Tuesday, June 19, 2018
Business

US Airways strikes deals with unions at American Airlines to win support for possible merger

DALLAS — US Airways has struck deals with unions at American Airlines to win their support for a possible merger of the two airlines.

The unions are angry that American is trying to cut jobs and labor costs while under bankruptcy protection. They represent 55,000 pilots, flight attendants and ground workers at American, the nation's third-largest airline.

The unions can't force a merger on their own, but they can work with other creditors of American's parent company, AMR Corp., to persuade the bankruptcy judge to open the door to a deal.

Doug Parker, chairman and chief executive officer of US Airways Group, said Friday that to win a merger with American, his company still needs support from AMR's creditors, management and board of directors.

"But this is, obviously, an important first step along that path, and we are hopeful we can all work together to make this happen," Parker said in a note to US Airways employees.

Parker said a merger could save about 6,200 jobs at American, or nearly half of the jobs that American wants to eliminate. He said he would keep both airlines' current hubs and planes to create a bigger company that could compete against United Airlines and Delta Air Lines.

The pilots' union said US Airways executives promised that the combined company would be called American Airlines and be based in American's hometown of Fort Worth, Texas.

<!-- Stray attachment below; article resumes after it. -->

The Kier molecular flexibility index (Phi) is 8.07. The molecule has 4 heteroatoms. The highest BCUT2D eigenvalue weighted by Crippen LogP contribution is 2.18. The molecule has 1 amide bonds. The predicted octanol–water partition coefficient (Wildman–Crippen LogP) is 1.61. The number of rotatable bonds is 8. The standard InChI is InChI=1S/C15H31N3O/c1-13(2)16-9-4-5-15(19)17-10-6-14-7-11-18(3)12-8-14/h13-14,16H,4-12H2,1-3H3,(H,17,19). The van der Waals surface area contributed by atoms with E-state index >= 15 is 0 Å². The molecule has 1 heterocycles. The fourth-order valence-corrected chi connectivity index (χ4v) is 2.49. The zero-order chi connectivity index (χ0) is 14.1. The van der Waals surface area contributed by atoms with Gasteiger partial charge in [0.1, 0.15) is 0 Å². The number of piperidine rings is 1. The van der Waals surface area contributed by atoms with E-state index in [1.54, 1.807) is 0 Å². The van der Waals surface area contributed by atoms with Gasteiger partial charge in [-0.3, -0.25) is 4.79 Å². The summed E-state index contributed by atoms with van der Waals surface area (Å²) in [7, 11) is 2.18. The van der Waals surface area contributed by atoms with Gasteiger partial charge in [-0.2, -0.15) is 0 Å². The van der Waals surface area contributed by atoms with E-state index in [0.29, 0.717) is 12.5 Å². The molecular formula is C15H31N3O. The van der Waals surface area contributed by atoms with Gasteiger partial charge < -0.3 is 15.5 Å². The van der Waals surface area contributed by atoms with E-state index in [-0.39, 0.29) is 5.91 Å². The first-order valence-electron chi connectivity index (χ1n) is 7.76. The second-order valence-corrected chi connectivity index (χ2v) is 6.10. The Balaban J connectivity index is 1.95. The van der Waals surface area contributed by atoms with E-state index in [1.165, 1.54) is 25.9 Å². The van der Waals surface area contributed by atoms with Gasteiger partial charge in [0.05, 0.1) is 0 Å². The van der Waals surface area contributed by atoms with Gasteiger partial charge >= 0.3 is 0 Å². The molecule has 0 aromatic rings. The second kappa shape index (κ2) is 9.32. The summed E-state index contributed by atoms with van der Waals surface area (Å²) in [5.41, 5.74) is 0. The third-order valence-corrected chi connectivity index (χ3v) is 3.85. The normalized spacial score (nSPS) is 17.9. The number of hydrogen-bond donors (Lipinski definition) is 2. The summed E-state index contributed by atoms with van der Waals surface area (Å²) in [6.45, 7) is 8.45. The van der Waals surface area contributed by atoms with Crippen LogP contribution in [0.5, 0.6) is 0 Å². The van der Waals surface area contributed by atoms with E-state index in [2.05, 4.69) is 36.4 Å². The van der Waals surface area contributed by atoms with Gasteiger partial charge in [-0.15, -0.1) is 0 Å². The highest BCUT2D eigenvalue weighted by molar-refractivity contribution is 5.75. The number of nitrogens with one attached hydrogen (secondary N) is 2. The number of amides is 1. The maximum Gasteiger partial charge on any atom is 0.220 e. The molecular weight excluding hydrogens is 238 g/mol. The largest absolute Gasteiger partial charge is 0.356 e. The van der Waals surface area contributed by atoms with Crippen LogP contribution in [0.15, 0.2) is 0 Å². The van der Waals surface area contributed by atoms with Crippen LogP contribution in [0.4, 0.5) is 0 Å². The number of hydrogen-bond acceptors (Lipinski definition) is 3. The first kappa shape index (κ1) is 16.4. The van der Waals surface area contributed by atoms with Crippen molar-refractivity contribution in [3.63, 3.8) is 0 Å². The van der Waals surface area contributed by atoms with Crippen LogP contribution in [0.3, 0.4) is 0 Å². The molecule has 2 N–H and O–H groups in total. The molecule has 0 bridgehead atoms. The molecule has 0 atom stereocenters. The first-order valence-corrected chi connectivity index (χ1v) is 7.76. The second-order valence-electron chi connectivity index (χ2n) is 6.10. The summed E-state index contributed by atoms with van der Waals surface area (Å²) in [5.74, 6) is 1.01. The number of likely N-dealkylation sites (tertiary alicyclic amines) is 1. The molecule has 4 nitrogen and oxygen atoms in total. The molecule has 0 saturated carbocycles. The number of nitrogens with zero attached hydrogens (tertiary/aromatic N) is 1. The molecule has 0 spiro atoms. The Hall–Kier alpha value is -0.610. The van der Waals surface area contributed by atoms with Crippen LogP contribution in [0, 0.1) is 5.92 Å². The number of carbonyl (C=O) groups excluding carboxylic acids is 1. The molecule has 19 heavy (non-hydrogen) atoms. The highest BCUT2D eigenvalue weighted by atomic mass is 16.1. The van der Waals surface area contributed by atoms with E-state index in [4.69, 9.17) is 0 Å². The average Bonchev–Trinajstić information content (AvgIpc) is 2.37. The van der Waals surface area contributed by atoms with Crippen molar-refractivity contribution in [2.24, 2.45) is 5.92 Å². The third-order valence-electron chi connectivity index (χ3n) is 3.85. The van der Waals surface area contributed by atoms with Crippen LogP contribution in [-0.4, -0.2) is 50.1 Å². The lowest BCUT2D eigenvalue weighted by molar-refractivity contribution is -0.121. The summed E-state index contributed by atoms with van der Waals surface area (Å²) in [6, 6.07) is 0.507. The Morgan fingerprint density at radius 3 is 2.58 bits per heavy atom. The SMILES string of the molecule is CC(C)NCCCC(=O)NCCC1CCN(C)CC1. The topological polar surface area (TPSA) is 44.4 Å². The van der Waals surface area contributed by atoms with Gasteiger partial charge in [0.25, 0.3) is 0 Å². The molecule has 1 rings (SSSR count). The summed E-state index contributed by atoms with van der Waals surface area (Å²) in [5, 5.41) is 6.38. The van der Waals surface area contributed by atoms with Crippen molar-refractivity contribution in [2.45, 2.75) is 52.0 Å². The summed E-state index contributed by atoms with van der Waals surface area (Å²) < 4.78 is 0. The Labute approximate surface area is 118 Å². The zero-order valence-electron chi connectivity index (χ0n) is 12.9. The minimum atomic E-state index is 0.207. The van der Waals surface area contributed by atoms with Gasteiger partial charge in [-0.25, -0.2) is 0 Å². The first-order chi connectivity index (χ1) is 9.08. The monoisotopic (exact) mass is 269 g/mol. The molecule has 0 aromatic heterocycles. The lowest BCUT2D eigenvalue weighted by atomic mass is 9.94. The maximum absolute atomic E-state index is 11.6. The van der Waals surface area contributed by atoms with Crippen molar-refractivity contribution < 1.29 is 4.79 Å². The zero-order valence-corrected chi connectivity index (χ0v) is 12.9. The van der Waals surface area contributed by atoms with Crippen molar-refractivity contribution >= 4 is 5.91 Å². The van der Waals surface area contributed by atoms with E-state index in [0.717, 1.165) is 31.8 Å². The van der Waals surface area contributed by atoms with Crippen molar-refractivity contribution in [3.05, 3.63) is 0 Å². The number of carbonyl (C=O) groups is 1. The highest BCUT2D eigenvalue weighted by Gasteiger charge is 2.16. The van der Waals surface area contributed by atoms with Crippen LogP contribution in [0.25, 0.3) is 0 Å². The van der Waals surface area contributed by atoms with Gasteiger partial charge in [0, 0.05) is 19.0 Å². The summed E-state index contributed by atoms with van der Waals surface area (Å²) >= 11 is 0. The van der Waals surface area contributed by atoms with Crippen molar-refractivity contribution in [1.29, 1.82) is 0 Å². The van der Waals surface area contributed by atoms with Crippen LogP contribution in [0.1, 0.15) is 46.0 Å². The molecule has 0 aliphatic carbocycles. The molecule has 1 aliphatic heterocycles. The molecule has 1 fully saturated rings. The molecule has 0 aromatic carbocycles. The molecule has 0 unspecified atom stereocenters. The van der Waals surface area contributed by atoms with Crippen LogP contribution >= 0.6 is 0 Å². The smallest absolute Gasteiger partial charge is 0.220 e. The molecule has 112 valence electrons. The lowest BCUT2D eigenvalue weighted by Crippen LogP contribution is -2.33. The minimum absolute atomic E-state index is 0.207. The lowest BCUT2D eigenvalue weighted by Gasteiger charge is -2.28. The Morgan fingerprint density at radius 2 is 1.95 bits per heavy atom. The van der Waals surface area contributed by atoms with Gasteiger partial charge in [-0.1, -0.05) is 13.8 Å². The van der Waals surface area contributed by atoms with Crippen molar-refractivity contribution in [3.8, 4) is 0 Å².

The three unions at American said in a statement that a merger with US Airways is the best way to fix American, which filed for bankruptcy protection in November.

The unions oppose American's plan to cut 13,000 union jobs and sharply cut labor costs to return to profitability. American is seeking to throw out contracts with the unions that govern pay, benefits and work rules and impose its own terms on employees.

US Airways and the unions said they have agreed on terms for collective bargaining agreements if there is a merger between the airlines. However, no such deal exists.

AMR chief executive officer Thomas Horton has indicated he would prefer that AMR remain independent but is open to a merger after his company emerges from bankruptcy protection. Friday's gambit by US Airways and American's unions could complicate Horton's strategy, however.

On their own, the unions can't force a combination. However, they hold three of the nine seats on the committee of unsecured creditors in AMR's bankruptcy case. That committee can ask the judge to review AMR's current exclusive right to present a reorganization plan to the bankruptcy court, and if the judge agreed, it could open the door to a merger bid.

American said the unions' comments "do not in any way alter the company's commitment to pursue our business plan or our focus on moving steadily through the court-supervised restructuring process to create a profitable, growing industry leader."

US Airways is the nation's fifth-largest airline. As recently as 2008, American was the world's biggest, but it has been eclipsed by United, which combined with Continental, and by Delta, which bought Northwest.

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